“People are beginning to get computers, trying to get Internet services all over the schools; places that are hard to reach you make sure that they don’t walk so many miles to get to school,” said the diplomat.
Gembeh used the opportunity to remind the Nigerian government of its unfulfilled funding pledges to his country and hoped that such friendly aid would help restore the education system for a generation of Sierra Leonean children who lost a decade of proper schooling as a result of the civil war.
It would be recalled that the Liberian and Sierra Leonean Civil Wars were fought mainly between militia groups which craved to control the rich diamond mines in these countries. It actually started in December 1989 when Charles Taylor’s National Patriotic Front of Liberia (NPFL) attempted to oust the military government of Sergeant Samuel Doe.
The internal struggle spilled over to Sierra Leone when a splinter gang of the NPFL, known by the ULIMO acronym, which occupied Liberia’s western region crossed the border into Sierra Leone to fight Taylor’s forces from there. The Sierra Leonean Army would have none of that in their country. But ULIMO was too hot to handle. So, Guinea and Nigeria had to ship in military supplies to help Freetown chase out the intruders. While this lasted, an indigenous rebel group, the Revolutionary United Front (RUF) led by Foday Sankoh and suspected to be supported by Taylor, sprang up in 1991 to take up territory of its own. And that was how a brutal civil war ensued in the once tranquil former British colony.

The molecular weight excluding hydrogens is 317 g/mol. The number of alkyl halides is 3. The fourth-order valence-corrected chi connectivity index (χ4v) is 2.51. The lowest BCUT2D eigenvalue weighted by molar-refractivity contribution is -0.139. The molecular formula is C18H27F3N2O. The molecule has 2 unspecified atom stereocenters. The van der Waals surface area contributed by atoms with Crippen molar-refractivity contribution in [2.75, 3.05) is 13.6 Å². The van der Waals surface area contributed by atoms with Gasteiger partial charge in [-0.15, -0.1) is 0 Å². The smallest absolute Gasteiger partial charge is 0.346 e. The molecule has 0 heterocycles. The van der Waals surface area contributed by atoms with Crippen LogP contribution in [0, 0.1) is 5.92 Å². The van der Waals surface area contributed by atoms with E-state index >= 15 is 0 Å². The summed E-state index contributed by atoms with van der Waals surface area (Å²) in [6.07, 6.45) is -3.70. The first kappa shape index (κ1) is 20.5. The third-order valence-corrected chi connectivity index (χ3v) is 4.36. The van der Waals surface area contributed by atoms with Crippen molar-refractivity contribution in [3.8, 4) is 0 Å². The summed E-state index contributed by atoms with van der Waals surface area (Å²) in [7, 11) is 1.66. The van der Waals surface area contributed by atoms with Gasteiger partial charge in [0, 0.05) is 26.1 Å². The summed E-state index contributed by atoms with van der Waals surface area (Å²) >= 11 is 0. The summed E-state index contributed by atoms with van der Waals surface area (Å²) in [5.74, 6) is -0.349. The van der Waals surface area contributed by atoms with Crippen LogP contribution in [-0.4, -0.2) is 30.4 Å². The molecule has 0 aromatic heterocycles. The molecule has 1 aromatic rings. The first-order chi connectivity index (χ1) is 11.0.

A multinational force was raised by the Economic Community of West African States (ECOWAS), named as ECOWAS Monitoring Group (ECOMOG), to restore and monitor peace in both countries.